You need an HDMI enabled monitor to use Chromebit. If you don’t have one, then you can buy an HDMI adaptor, but the drawback of not having an HDMI monitor is you won’t get any audio since Chromebit doesn’t have an audio out port.
Chromebit has built-in WiFi and Bluetooth. If you are planning to buy Bluetooth peripherals don’t buy those that come with their own USB dongles for connectivity as there aren’t enough ports.
Once everything is in place, turn the monitor on before plugging the device into it. This is important as it will allow Chromebit to detect the maximum resolution and aspect ratio for the monitor. (Note: The max resolution you will get out of this device is 1080p; no 4K yet.)
There is no power button on the device, just plug in the power cable and it will turn on.
If you are using wireless peripherals you will see a screen where you will be asked to pair your devices. Just push the connect buttons on your keyboard/mouse and Chrome OS will pair with them. Once your mouse and keyboard are paired you will be greeted by the typical Chrome OS screen where you have to select your language, keyboard layout and network. Then you have to agree to the Terms of Service before you can log into your Gmail account. You can use as many Gmail accounts with the device as you want, just like a Chromebook.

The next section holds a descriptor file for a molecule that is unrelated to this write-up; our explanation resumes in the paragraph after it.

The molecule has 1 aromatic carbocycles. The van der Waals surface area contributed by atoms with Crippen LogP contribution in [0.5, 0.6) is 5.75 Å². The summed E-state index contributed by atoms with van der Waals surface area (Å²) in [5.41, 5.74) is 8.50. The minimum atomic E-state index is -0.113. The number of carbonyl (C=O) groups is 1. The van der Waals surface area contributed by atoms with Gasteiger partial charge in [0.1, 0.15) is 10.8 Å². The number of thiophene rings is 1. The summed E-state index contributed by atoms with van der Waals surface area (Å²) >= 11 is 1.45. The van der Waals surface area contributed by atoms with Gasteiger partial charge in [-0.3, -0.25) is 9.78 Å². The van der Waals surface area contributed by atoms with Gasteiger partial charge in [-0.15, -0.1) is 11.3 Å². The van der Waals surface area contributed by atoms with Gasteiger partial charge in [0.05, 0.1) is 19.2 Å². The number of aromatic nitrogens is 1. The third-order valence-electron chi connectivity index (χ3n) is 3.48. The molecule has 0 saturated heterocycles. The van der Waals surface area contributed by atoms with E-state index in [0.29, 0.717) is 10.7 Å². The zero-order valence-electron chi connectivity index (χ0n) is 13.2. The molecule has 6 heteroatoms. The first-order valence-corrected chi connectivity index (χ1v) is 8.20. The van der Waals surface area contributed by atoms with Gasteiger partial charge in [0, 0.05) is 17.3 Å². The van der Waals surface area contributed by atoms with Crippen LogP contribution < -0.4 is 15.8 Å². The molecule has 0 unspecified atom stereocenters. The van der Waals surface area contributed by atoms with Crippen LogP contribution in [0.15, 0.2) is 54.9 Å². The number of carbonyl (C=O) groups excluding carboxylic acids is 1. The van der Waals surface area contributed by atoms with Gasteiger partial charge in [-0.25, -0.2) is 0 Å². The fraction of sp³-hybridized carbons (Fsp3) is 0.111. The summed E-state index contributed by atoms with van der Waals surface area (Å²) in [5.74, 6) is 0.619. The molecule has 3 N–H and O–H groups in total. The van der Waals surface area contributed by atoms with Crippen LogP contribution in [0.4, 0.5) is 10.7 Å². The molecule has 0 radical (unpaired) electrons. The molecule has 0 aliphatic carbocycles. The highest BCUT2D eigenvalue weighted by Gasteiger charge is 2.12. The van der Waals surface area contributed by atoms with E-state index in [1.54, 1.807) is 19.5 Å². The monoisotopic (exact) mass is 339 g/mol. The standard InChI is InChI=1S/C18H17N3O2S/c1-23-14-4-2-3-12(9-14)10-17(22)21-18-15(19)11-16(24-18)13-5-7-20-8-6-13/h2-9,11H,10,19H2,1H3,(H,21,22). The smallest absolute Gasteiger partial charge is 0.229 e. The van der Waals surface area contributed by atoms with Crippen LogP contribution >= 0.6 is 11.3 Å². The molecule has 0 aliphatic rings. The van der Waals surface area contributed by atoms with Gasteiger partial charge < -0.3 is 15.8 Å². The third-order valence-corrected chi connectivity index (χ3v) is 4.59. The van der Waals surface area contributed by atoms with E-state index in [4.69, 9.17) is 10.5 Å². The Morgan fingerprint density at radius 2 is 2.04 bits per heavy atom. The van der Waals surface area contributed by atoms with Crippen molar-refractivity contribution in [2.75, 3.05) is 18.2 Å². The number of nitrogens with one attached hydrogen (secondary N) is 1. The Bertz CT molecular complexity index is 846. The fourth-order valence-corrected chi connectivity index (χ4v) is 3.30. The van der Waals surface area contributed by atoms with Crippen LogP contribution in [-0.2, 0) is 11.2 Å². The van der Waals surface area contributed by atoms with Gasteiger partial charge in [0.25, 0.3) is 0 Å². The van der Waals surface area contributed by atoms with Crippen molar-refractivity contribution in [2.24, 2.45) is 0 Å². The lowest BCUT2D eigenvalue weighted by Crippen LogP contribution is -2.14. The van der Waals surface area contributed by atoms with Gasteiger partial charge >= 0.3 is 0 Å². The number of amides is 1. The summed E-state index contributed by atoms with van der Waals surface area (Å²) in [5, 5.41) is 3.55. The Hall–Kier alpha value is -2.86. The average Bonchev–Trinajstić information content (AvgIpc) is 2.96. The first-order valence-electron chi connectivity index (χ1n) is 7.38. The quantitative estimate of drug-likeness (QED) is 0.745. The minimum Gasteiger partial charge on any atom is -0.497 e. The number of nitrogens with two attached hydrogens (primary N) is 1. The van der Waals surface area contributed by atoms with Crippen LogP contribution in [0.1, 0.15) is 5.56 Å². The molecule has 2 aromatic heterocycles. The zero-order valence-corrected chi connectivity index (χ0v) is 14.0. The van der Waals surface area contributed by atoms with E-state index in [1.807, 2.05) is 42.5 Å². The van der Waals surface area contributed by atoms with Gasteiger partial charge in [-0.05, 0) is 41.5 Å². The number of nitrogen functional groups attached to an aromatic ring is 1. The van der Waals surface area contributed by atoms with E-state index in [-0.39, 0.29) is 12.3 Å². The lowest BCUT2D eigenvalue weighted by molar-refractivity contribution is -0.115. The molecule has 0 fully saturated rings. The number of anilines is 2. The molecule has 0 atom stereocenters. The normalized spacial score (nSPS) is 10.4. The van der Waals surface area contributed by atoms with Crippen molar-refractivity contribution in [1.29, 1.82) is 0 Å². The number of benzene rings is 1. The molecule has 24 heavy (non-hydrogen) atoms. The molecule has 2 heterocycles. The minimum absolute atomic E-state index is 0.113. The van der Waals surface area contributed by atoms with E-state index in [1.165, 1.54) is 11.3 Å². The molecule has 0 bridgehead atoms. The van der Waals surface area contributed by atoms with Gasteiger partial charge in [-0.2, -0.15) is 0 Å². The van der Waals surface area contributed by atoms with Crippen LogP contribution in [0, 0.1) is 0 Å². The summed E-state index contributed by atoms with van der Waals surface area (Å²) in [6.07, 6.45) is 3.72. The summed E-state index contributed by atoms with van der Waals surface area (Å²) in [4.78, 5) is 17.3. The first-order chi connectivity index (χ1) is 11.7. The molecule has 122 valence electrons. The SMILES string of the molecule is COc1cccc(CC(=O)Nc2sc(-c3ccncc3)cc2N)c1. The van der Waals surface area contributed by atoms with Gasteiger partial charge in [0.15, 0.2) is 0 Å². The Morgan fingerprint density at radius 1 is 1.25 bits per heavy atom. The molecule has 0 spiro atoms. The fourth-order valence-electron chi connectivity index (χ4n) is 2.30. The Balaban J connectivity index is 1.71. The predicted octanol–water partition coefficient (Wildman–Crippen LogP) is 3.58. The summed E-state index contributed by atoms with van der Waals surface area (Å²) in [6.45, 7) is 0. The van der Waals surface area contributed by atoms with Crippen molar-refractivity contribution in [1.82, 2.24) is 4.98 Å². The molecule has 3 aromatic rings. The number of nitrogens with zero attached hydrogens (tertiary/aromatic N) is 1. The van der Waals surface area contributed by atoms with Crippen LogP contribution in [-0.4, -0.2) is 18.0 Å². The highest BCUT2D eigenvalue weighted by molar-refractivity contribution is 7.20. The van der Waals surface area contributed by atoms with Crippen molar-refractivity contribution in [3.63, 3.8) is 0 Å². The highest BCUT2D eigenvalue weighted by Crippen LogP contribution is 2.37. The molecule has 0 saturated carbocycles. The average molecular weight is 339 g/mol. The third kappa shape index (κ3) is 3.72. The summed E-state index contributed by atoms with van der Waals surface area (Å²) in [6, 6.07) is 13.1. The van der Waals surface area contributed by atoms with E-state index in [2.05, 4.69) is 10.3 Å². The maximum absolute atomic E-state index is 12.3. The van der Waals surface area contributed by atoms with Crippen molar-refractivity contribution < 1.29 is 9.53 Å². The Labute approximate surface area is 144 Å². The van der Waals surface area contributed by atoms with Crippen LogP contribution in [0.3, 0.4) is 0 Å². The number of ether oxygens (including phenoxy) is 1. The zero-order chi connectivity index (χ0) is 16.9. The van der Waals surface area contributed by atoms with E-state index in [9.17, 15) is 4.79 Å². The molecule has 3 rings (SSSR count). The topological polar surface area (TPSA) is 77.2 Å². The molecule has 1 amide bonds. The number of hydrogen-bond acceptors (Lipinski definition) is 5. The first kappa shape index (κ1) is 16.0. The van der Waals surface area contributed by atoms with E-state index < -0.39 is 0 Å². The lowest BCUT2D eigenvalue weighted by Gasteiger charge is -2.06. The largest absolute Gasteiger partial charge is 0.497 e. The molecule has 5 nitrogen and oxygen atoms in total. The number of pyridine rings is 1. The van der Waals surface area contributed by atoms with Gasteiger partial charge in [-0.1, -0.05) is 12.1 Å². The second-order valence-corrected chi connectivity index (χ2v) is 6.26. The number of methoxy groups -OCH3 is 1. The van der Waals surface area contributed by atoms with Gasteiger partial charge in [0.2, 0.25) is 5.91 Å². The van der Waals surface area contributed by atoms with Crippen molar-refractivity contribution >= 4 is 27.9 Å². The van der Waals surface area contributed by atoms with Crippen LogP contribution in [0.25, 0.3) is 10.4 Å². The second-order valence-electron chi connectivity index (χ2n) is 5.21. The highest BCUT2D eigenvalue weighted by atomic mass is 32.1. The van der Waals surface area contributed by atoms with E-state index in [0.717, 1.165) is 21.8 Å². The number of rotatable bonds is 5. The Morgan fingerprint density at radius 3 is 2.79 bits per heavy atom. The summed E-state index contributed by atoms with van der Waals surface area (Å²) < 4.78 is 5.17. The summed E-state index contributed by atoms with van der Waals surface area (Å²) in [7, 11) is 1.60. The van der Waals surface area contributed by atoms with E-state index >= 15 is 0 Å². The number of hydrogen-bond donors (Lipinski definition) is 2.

Along with my review device, Google sent me a Logitech Ultrathin Illuminated Keyboard, which is a great keyboard except that it’s a Windows keyboard and lacks keys that you would find on Chromebooks. There is no log out button on the keyboard, so you will have to use the mouse to do so. And once you shut down the Chromebit, you can turn it on by either clicking the mouse or hitting any button on the keyboard.
And that’s where one of the biggest problems with Chrome OS pops up: There is no easy way to set up a lock screen protected by a PIN. All you can do is log out and then you will have to enter the Gmail password to log back in. If you use a long, complex password, you are going to hate this.
** Google developers, if you are reading this please offer PIN support, just like Android and iOS offer. **
A tip for Android phone users: You can unlock your Chromebit’s screen with your smart phone. Here’s how to set it up: Place your Android smartphone close to Chromebit. Then go to Settings > Advanced Settings on Chrome OS and open Set-up lock. You will be asked to enter the password for the currently logged in user. It will scan for the nearby Android phones. You can choose the phone from the list. Once connected the Chromebit will unlock when it finds the phone near the device (within Bluetooth range.)